What is Inductive Reasoning?
Inductive reasoning is a form of logical argument where premises provide some degree of support for the conclusion, but not total support. This is different from deductive reasoning, where all premises provide total support for the conclusion reached, so long as the premises are both valid and true. Inductive reasoning is also known as bottom-up logic since it works from a range of partially supportive premises, the bottom, to reach a conclusion, the top. Inductive reasoning is sometimes framed as using specific evidence to reach a general conclusion, and while this is a form of inductive reasoning there are many other forms of induction in logic.
The inductive generalization is the most common form of inductive reasoning. Inductive generalizations take a sample size of a community, sometimes as few as one subject, looks at a trait of those subjects, and reasons this trait must be common in the rest of the community. This can be written out as:
- Sample A from Population C has Trait B
- Population C has Trait B
Here are a few examples of inductive generalizations:
- A toy factory makes crates of toys.
- Half the toys in one crate are rubber balls.
- Half the toys in all the crates are rubber balls.
- There are forty student groups on campus
- Five student groups are 50% men and 50% women
- All student groups are 50% men and 50% women
Statistical syllogisms are another common form of inductive reasoning based on a non-deductive syllogism. In syllogisms two premises are combined to reach a conclusion, statistical syllogisms simply use statistics or probabilities as premises. The formula for this argument is:
- X portion of population A is C
- B is part of population A
- B is C
The following are samples of statistical syllogisms:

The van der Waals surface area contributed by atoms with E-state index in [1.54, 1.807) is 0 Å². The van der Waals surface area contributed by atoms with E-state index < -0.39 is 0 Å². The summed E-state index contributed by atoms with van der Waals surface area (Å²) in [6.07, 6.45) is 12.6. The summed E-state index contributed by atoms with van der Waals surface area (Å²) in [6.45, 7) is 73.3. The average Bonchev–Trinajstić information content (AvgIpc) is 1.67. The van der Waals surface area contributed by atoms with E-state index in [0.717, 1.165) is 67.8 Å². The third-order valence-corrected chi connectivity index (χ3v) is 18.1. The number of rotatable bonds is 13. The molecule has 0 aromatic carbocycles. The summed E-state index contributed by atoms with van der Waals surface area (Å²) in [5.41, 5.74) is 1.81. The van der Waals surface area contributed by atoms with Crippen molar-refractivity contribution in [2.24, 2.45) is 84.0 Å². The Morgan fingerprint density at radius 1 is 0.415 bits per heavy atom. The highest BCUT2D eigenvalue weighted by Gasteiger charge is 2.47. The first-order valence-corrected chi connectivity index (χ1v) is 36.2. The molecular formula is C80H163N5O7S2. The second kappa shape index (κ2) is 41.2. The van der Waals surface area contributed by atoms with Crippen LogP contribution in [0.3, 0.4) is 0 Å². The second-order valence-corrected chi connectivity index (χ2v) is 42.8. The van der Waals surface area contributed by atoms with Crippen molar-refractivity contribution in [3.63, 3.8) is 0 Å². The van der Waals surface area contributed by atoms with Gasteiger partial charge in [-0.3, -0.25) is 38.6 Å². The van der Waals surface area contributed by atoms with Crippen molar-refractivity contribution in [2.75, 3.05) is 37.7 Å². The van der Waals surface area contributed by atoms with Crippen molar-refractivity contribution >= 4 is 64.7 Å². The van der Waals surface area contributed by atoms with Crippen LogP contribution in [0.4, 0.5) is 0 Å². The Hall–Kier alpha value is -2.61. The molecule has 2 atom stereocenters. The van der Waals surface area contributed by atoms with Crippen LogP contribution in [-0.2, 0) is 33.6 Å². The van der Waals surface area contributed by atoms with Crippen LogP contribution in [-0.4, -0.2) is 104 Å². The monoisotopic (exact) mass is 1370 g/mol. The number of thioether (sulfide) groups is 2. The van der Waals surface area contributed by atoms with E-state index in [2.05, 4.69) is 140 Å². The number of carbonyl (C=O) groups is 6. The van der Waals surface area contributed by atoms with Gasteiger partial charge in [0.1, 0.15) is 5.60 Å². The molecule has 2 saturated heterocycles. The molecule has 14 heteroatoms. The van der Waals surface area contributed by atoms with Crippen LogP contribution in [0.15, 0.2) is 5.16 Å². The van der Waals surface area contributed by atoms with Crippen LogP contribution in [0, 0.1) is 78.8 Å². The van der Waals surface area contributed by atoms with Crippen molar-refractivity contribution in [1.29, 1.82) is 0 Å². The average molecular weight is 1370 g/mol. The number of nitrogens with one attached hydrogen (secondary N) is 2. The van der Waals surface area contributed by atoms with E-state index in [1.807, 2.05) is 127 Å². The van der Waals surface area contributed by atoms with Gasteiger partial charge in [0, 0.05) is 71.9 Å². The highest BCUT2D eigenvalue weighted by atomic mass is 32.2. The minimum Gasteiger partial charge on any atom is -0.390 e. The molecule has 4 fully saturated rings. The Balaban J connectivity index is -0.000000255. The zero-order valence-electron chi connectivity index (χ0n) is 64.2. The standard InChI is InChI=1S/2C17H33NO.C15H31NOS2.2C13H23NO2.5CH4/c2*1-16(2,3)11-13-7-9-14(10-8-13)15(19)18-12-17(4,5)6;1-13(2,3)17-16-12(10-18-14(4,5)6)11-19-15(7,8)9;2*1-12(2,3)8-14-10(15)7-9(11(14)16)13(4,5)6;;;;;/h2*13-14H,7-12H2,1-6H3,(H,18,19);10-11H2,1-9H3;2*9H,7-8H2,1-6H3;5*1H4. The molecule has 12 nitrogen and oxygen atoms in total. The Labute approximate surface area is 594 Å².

- Almost all sixteen year olds are high school students
- Brian is sixteen years old
- Brian is most likely a high school student
- Only 10% of people are left handed
- Hannah is a person
- Hannah is most likely not left handed
Another, more complicated form of inductive argument is the argument from analogy. This argument involves listing the similar traits of two subjects, then inferring they share another trait because of this. The argument can be described as:
- A and B have properties 1, 2, and 3
- A also has property 4
- Therefore, B might also have property 4
Here are a few examples of arguments from analogy:
- Magpies and crows are both birds with black feathers who can mimic other animals
- Magpies also like shiny objects
- Therefore, crows might also like shiny objects
- Spiders and scorpions are arachnids who hunt other animals for food and are venomous
- Spiders bite their prey
- Therefore, scorpions might bite their prey
Since inductive reasoning relies on drawing possible conclusions from generalizations, it is easy for induction to draw the wrong conclusion even with correct evidence. If, for instance, Example University accepts 75% of all applicants and Bob Generic applies as a student, it is likely that he will be accepted. It is not certain, however, since there is still a 25% chance he will not be accepted. Other potential problems for inductive reasoning are biases in data or hasty generalizations that are not supported by facts.